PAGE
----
The German market has seen many changes since January 2000 – not only the collapse in stock markets, but also substantial changes in the legal and tax background against which deals are done. In 2002 this included, for example, an overhaul of German civil law and the new takeover regime introduced by the Securities Acquisition and Takeover Act. The reform of the German tax system introduced in 2000 has not stopped, but after the election of the new German government seems set to continue. This article addresses a number of issues arising out of these changes, which are relevant to private equity transactions in Germany.
When the new Takeover Act was introduced, it was hoped that this would provide a clear legal framework for doing deals. While some areas of uncertainty remain, the number of public takeover transactions, both private-equity related and strategically driven, in the last few months has developed market practice in a number of areas relevant to private equity.
The previous approach of securing the (controlling) stakes of majority shareholders through conditional off-market transactions and following up with a “sweep up” offer for the free float is shifting towards an English style approach using an offer to all shareholders coupled with irrevocable undertakings to accept the offer from major shareholders. This change is largely due to the lower 30 per cent control threshold under the new regime (in comparison to the 50 per cent plus one share previously) and to the stricter framework for mandatory offers.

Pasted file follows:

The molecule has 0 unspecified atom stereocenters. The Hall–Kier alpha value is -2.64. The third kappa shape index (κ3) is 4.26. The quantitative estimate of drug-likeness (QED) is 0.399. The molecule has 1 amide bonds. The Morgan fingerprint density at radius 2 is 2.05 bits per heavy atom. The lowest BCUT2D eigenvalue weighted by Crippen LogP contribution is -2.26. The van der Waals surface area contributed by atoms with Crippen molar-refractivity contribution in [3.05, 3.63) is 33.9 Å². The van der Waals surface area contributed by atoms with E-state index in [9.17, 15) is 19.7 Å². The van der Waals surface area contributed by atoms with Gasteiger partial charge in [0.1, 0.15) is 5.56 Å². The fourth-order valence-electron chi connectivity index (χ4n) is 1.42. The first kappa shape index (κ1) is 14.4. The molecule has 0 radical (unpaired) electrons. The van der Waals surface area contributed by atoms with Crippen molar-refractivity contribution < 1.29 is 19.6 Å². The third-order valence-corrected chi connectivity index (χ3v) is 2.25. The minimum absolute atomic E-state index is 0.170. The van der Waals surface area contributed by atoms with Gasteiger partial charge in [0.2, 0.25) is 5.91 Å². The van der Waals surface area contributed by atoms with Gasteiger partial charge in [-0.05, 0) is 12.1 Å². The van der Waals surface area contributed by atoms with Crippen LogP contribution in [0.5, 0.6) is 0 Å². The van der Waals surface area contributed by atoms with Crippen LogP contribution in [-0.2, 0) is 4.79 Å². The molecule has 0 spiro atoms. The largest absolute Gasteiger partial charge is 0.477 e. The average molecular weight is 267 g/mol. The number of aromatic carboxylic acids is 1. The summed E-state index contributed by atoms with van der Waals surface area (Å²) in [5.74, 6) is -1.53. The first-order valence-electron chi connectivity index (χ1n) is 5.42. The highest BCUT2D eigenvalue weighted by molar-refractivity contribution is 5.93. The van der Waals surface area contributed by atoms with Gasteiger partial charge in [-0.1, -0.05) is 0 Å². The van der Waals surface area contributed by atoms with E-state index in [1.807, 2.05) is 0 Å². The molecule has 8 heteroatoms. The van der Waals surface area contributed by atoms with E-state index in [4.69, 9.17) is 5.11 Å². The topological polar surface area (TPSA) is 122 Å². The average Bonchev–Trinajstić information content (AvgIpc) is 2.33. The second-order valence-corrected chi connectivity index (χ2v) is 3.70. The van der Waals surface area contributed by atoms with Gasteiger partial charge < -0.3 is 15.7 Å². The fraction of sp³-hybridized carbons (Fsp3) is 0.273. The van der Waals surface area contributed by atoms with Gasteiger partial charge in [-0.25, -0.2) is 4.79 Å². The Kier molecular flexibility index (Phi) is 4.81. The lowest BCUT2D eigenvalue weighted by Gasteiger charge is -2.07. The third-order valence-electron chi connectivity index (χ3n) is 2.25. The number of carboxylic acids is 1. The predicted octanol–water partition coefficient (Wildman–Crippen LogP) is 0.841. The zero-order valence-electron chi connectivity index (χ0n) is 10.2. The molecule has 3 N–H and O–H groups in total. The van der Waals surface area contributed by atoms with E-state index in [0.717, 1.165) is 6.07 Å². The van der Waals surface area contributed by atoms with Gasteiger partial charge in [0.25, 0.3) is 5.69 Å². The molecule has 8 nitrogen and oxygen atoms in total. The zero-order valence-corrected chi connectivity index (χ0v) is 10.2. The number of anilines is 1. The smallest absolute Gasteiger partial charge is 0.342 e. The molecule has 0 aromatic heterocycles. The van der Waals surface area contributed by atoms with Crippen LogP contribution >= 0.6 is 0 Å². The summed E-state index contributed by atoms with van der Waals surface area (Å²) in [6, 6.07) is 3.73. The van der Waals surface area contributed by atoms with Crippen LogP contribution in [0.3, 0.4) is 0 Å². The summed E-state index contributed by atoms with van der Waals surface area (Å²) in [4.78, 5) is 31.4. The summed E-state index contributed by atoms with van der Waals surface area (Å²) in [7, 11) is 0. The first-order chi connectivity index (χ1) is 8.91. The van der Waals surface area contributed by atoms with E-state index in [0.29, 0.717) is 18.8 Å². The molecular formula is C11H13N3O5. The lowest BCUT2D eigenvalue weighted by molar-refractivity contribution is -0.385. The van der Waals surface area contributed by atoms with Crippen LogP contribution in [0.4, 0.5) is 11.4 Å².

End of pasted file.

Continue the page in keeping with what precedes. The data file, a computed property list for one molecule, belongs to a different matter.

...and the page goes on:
The pricing rules imposed by the new regime and their application has become clear, in particular the relationship with prices paid prior to the launch of the offer. If the bidder (or parties associated with it) acquired shares in the last three months before the offer, the offer price must at least equal the highest price paid in that period. Similarly, if within one year of the expiry of an offer the bidder (or parties associated with it) acquires shares at a higher price, the increase must also be paid to those who accepted the offer (this does not apply to higher compensation paid under a squeeze-out). These two rules limit the scope of the acquirer to do “special deals” or pay a premium for a controlling stake.
Treatment of management